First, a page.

The second record is a deed in Chatham County dated 12 April 1799. In earlier deeds, the Nathaniel Brewer (one of the first two) signed with his mark. In the earliest, the 1773 deed, the mark was the letter N. In later deeds, the mark was an X. In this deed we have Nathaniel Brewer selling 13 acres on the Haw River to Isaac Petty, and in this case Nathaniel signs (as indicated in Broyhill's abstract, Part II, p. 91) with his name. The deed is witnessed by Thos. Snipes and Nathaniel Brewer, who also (as indicated by Broyhill) signed his name. The original deed should be examined here, but it appears to me that the two younger Nathaniel Brewers were each able to sign their names, while the oldest signed with his mark, at first "N" and later "X". Perhaps all of the deeds in which the Nathaniel involved signed with a mark, belong to Nathaniel2 Brewer (George1).
The third record is the most important and an original has to be located. This record has genealogical value. Broyhill does not mention it in his 1992 "working draft," nor in his Part II supplement which includes the abstracts of records from North Carolina. Foy E. Varner, Jr., in Brewer Families of Southeast America (2003), brings our attention to this at page 331. He points to Ben R. Brewer's Long Brewer Line (1993), page 47. Here, Ben Brewer cites a court record from "Chatham Co. Pleas & Quarter, 1804," (and apparently later, "Chatham Co. Bk A, pp 356-365") in which William Littlejohn and George Allston, surviving partners of the Ralph McNair Co., recovered a judgement against Nathaniel Brewer, Sr., who before his death had fraudulently conveyed 126 acres on Drummond Branch in the County of Chatham, NC, to his son Francis Brewer, as sworn by them. Ben Brewer then adds, "Nathaniel Brewer died intestate, leaving the identified children listed here." Ben Brewer assigns this record to Nathaniel2 Brewer (George1) and lists as his children as, David (a mistake for Daniel) who is not recorded in this 1804 court record; Nathaniel Brewer, Jr.; Francis Brewer; Daniel Brewer; William Brewer; George Brewer; James Brewer; Patience Brewer (m. Charles Vickers); Lucy Brewer (m. John Mebane); Milly Brewer (m. William Morgan); Susannah Brewer (m. Charles Powell); and Nancy Brewer (m. Levi Powell). The original of this court record needs to be examined before we can determine to which of the two older Nathaniel Brewers it belongs. The names of the heirs must also be confirmed as it is clear from Ben Brewers list of children that he made errors (David for Daniel, followed by a second Daniel). The curious thing about this record is that Marvin Broyhill, in his Part II supplement, informs us that Court of Pleas and Quarter Sessions for Chatham County from 1800 to 1805 are missing. The online catalog of the Family History Library seems to confirm this (see Minutes, 1774-1861). Note that film #590299 covers the years 1774-1800, while film #590300 covers the years 1805-1822. And, Sue Ashby's online transcription of the Minutes from 1797 to 1800, ends (at the bottom) with "The next film C.022.30002, begins with the May term of 1805. Do not know what happened to the records for the, 5 years between." So, it is a mystery as to where Ben Brewer found this record that he claims names the heirs of Nathaniel Brewer. We would like to hear from anyone who is aware of the location of this original record cited by Ben Brewer, which I believe had the date 6 April 1804.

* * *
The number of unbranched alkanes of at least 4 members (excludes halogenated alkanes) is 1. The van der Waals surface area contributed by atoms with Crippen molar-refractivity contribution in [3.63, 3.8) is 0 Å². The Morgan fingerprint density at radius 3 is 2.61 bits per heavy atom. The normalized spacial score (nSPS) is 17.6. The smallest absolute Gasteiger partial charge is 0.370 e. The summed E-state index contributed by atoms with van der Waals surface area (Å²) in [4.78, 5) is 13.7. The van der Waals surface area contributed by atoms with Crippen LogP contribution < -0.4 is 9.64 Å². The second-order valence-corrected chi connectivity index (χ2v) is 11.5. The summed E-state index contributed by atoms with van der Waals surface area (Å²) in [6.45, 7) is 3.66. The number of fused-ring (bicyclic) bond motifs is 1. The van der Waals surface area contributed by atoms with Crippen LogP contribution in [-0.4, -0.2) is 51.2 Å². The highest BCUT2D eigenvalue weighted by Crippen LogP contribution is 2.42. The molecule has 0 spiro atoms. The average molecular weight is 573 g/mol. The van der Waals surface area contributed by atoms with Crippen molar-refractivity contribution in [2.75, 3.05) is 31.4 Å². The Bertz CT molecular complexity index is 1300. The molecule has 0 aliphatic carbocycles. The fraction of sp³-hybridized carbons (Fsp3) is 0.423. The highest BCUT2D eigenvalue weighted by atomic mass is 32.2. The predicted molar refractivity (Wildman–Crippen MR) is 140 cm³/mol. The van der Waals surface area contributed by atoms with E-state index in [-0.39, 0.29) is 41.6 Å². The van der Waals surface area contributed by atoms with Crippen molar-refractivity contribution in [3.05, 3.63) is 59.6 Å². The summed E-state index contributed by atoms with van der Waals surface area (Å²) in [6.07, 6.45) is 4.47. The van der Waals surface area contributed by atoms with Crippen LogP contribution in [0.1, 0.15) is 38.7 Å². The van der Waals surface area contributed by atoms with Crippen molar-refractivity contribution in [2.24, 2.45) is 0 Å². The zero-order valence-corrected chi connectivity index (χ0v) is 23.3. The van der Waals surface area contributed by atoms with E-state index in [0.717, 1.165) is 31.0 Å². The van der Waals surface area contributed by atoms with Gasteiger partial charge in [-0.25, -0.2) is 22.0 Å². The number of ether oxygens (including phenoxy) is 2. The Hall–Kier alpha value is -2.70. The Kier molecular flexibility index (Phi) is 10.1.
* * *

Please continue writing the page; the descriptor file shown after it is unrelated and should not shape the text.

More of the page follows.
It appears that Ben Brewer was also unaware of the presence of the third, and youngest Nathaniel Brewer. Ben Brewer assigns this 1804 court record to Nathaniel2 Brewer (George1). Broyhill (1996), p. 91, abstracts a deed from Chatham County Deeds, L-11, dated 1 February 1800, as "Nathaniel Brewer (Beaver?) Senr. of Chatham Co. to Thomas Brewer of same for £80, a tract of land, 126 acres in Chatham Co., beginning at Isaac Pettys corner on Drummans branch...Pettys corner...Lutterloks line. Signed Nathaniel (X) Brewer (or Beaver?). Wit.: Thos. Snipes, Martha Snipes. Proved Feb 1800 by Martha Snipes." Since the Nathaniel Brewer of this deed signed with his mark, it may be that the assignment of the mysterious 1804 record to the older Nathaniel is the better choice. A discrepancy exits though in that in Broyhill's abstract of the deed, the grantee is a Thomas Brewer (and two of that name can be found in Chatham Co. in 1800), while Ben Brewer's account calls the grantee, Francis (no man named Francis Brewer is found in 1800). This mystery can only be solved by locating both the February 1800 deed and the April 1804 court record. I would add that the 1804 record may just as well have belonged to Nathaniel3 Brewer (Nathaniel2, George1) in which case some of the children listed on pages 47-48 of Long Brewer Line may well belong to the second Nathaniel Brewer. Both of the older Nathaniel Brewers appear to have been dead by 1810, both were living in 1800, and either one could have died by 1804.
The family of Nathaniel2 Brewer (George1) is not settled. We do not know the name of his wife, or wives. It appears that he had a son Daniel Brewer. He probably is the father of a son Nathaniel Brewer, as that name does not seem to appear in any other family of Brewers in Chatham County during the 1700s. He may be the father of Zion Brewer, who left North Carolina for Tennessee by 1805, is reputed to have been in Kentucky, and finally settled in Greene Co., Indiana. We know that Zion was in Chatham Co. between 1797 and 1802, and the land he sold in 1802 was in close proximity to the lands mentioned in other deeds involving Nathaniel Brewer. In fact he witnesses a deed for Nathaniel Brewer in 1801. He cannot be a son of Henry2 Brewer (George1) or Oliver2 Brewer (George1), both of whom settled in Chatham County. Until more convincing evidence is located, Zion Brewer is best placed, as Broyhill suggested, as a possible son of Nathaniel2 Brewer (George1).